The good news is that you don’t necessarily have to choose. When you are a student you will rotate through many experiences and even after you start your career, you can shift to another setting to match your partner’s job or your kids’ schedule. You have to 1) start with school, 2) become a CF, and then 3) start your job and get paid! Let’s walk through the common questions.
What Education Is Needed to Become A Speech Language Pathologist?
After reading through everything that an SLP can do in a day you are probably wondering what education is required to become a speech language pathologist. The truth is that there is a lot we need to know but the programs and training that is set our prepares us well for the job. Most students begin by taking prerequisites as an undergrad or even get a B.S. degree in Communication. Then they start looking for a grad school.
The education needed to become a speech-language pathologist includes an undergraduate degree, typically in Communication Sciences and Disorders, Education, or a related field, AND a two-year graduate degree from an accredited program for Communicative Sciences and Disorders. Within these programs students take classes and also fulfil clinical training hours.
Grad school is packed with exposure to all of the major disorders such as Autism, voice disorders, expressive and receptive language delays, and speech sound disorders. There are hundreds of hours of practicum where you go out to the many different sites and get to work with clients. The speech language pathology education experience really lays the groundwork for you to do your job but that’s not the end! You are still mentored for another year as a CF SLP.
What is a CF SLP?
One thing that you need to know before you consider becoming an SLP is that we love acronyms. We even have acronyms where saying the letters takes longer than saying the word! So just what is CF-SLP?
A CF-SLP is a Clinical Fellow Speech Language Pathologist. The first year that a new professional works in speech pathology, they are under the guidance of a licensed SLP who has their Certificate of Clinical Competence or their “CCCs.” This is considered an internship year of sorts. It is a paid internship though. After finishing your year your signature will change from Jane Smith, M.A., CF-SLP to Jane Smith, M.A., CCC-SLP.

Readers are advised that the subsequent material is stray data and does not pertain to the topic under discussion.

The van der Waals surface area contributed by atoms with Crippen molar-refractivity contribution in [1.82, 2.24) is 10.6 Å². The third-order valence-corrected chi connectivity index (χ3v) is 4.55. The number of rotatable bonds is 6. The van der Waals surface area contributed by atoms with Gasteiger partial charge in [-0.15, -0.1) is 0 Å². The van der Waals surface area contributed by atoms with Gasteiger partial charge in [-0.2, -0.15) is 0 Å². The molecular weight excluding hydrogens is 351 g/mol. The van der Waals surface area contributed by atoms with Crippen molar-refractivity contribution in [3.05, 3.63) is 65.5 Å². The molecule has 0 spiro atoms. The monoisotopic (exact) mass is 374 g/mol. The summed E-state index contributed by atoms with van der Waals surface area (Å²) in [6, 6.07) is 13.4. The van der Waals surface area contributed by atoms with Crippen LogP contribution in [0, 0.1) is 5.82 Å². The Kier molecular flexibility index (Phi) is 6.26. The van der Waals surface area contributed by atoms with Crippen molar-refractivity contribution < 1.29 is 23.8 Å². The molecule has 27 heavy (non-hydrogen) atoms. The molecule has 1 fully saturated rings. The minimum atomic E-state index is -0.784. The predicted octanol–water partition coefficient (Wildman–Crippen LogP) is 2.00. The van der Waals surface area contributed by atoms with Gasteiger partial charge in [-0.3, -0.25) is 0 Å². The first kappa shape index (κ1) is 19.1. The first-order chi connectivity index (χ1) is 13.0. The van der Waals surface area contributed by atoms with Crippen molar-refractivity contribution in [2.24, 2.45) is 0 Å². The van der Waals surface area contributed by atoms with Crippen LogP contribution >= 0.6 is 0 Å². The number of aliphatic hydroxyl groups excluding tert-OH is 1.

It’s a ton of training and can seem like it takes forever but the truth is that there are a lot of areas that our field has to learn about. The good news is that with your CCCs also comes a bump in pay!
What is the Average Salary for a Speech Language Pathologist?
There is a huge need for speech language pathologists and for those of us in the field you know that we are constantly seeing job offerings and being offered positions almost anywhere you would want to work. At the time of writing this, the U.S. Bureau of Labor Statistics stated that there are currently 158,000 speech language pathology jobs with an expected growth rate of 30% across the next decade.
If you have professional expertise in a special area like Autism or swallowing disorders, you will never be out of work. And, certain certificates or skillsets like speaking a second language can you get you a sign-on and annual bonus. Here are results from the top recruiting and employment websites on what they are reporting as the current salary of a speech language pathologist. These numbers vary widely based on geographic location and type of workplace.
|U.S. Bureau of Labor Statistics
|$71,000 – $97,000
|$19,400 – $142,000
What is a speech language pathologist salary based on?
You can see above that there are some staggering differences between the salaries cited above. Why is that? There is a huge pay difference between early intervention, school, clinic, and hospital positions while these employment sites consider them all to be the same job. Secondly, some of the higher figures probably include administrators, professors, and clinic managers/owners.
I think that the Zip Recruiter numbers are probably the most telling because their site aggregates data based on zip code. So for a more accurate assessment I would go there, enter your zip code, and try to determine which job postings match the site that you want to work in.
Should I become a Speech Language Pathologist?
Okay, so down to the answer to the big question you have probably been asking yourself. For this, we need to share one more piece of data: Speech language pathologist who are surveyed are typically over 80% satisfied with many professionals staying in the filed for 20-40 years. It is a good salary which pays back the amount of time it took to learn the job. It is enjoyable enough to keep doing it. The field is varied enough that if you get bored you can remain a speech pathologist and work with a different age group or in a different setting.
Come on in! Bring your excitement. We’re waiting for you.